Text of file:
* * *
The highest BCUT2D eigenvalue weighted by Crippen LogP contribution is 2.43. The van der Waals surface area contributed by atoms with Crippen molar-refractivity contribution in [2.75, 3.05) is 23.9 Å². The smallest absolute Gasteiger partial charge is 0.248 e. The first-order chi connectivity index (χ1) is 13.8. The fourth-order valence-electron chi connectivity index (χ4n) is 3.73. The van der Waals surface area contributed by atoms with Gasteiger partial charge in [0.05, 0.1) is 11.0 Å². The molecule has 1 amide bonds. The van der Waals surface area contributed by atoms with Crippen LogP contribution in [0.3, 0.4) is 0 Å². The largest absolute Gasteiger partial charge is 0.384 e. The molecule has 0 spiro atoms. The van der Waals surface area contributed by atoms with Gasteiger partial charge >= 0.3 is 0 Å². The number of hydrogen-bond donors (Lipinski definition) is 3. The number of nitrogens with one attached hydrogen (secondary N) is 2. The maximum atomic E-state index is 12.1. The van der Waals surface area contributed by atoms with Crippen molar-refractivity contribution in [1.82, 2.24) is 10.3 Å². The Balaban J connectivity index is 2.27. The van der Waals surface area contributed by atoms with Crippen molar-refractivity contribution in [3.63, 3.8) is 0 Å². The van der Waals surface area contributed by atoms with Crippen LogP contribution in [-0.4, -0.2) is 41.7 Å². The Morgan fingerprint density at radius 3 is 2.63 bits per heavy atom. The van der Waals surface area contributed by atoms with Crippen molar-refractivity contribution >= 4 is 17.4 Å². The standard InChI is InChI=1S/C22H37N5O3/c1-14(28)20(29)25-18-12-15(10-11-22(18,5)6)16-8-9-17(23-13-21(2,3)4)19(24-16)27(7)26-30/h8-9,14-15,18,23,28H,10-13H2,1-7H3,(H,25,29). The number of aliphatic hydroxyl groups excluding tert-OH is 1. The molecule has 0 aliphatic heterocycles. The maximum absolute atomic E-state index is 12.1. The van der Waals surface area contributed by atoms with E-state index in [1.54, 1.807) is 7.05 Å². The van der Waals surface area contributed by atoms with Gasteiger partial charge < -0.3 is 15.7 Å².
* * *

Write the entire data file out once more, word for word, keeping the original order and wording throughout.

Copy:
The highest BCUT2D eigenvalue weighted by Crippen LogP contribution is 2.43. The van der Waals surface area contributed by atoms with Crippen molar-refractivity contribution in [2.75, 3.05) is 23.9 Å². The smallest absolute Gasteiger partial charge is 0.248 e. The first-order chi connectivity index (χ1) is 13.8. The fourth-order valence-electron chi connectivity index (χ4n) is 3.73. The van der Waals surface area contributed by atoms with Gasteiger partial charge in [0.05, 0.1) is 11.0 Å². The molecule has 1 amide bonds. The van der Waals surface area contributed by atoms with Crippen LogP contribution in [0.3, 0.4) is 0 Å². The largest absolute Gasteiger partial charge is 0.384 e. The molecule has 0 spiro atoms. The van der Waals surface area contributed by atoms with Gasteiger partial charge >= 0.3 is 0 Å². The number of hydrogen-bond donors (Lipinski definition) is 3. The number of nitrogens with one attached hydrogen (secondary N) is 2. The maximum atomic E-state index is 12.1. The van der Waals surface area contributed by atoms with Crippen molar-refractivity contribution in [1.82, 2.24) is 10.3 Å². The Balaban J connectivity index is 2.27. The van der Waals surface area contributed by atoms with Crippen molar-refractivity contribution in [3.63, 3.8) is 0 Å². The van der Waals surface area contributed by atoms with Crippen LogP contribution in [-0.4, -0.2) is 41.7 Å². The Morgan fingerprint density at radius 3 is 2.63 bits per heavy atom. The van der Waals surface area contributed by atoms with Crippen molar-refractivity contribution >= 4 is 17.4 Å². The standard InChI is InChI=1S/C22H37N5O3/c1-14(28)20(29)25-18-12-15(10-11-22(18,5)6)16-8-9-17(23-13-21(2,3)4)19(24-16)27(7)26-30/h8-9,14-15,18,23,28H,10-13H2,1-7H3,(H,25,29). The number of aliphatic hydroxyl groups excluding tert-OH is 1. The molecule has 0 aliphatic heterocycles. The maximum absolute atomic E-state index is 12.1. The van der Waals surface area contributed by atoms with E-state index in [1.54, 1.807) is 7.05 Å². The van der Waals surface area contributed by atoms with Gasteiger partial charge < -0.3 is 15.7 Å².